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Men of Honor MUSEUM EDITION ON Canvas by R. Tom Gilleon is signed by the artist and comes with a certificate of authenticity.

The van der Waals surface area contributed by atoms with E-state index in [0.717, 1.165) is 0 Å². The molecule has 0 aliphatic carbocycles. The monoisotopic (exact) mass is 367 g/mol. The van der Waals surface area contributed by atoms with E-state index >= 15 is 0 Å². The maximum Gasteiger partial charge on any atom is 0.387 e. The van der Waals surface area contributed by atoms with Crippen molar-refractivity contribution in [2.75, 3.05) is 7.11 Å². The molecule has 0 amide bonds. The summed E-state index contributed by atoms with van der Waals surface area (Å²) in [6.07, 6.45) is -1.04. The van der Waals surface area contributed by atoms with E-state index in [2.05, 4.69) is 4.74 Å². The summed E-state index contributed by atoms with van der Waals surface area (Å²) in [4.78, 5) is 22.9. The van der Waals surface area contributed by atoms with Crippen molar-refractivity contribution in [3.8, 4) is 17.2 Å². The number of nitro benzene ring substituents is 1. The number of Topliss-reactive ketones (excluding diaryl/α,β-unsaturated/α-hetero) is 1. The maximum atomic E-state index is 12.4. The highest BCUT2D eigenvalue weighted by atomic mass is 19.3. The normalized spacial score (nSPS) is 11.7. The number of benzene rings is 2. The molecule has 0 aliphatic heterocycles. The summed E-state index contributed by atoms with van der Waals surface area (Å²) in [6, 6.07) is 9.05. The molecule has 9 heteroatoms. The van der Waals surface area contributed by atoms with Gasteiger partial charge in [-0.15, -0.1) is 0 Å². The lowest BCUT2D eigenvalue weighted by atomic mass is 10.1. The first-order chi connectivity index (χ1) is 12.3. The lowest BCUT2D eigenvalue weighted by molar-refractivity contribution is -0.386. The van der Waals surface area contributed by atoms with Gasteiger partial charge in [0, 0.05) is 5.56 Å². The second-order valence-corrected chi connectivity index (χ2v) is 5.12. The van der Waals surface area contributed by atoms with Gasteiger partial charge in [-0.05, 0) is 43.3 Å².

Gilleon's interpretations of the American West are genuine, provocative and have a serious gravitational effect on the senses. He understands the places where the human heart and soul dwell. Those pieces of terra firma are part of his own identity and they literally occupy a corner of his visual landscape. His now-synonymous representations of native teepees are archetypal and primitive in their basic elemental forms yet they are remarkably contemporary in their aesthetic sensibilities. His landscapes are classic but exude spontaneity. Along with these, his panels and portraits of American Indians and cultural symbols are, on the one hand, illustrative in their narrative quality, and yet, on the other, so poignant in their iconography that one immediately thinks of Andy Warhol during the height of Pop and Op art. By his own admission, Gilleon will tell you his path to the West was roundabout. Born in 1942, he was raised in Florida by a set of grandparents who bestowed in him a confident rebel's spirit. He grew up in the tiny outpost of Starke, near Jacksonville near the storied banks of the Suwannee River. Gilleon never intended to create a sensation with his ongoing teepee series. Until recently, he has seldom spoken publicly of the spark behind the gloaming illumination of those works, magical in their interplay of color and shadowy light. "My memory of the important events in my early life are set somehow in dramatic theater lighting," he says. "We lived in a little place where there was no electricity and the inside of our wooden home was lit by kerosene lanterns. I always felt drawn into the light and everything around the glow disappeared into a blur." Each of his teepee paintings, he says, has a focal point from which the lantern in his mind's eye emanates. "To me, other details of the scene are important and you can tell they are there, but I want to bring people into the welcoming light," he says. Anne Morand, Chief Executive Officer of C.M. Russell Museum, says "He has a wonderful combination of both accessibility for the general viewer and yet he's someone who is always searching for the cutting edge, making his work all the more exciting to serious collectors."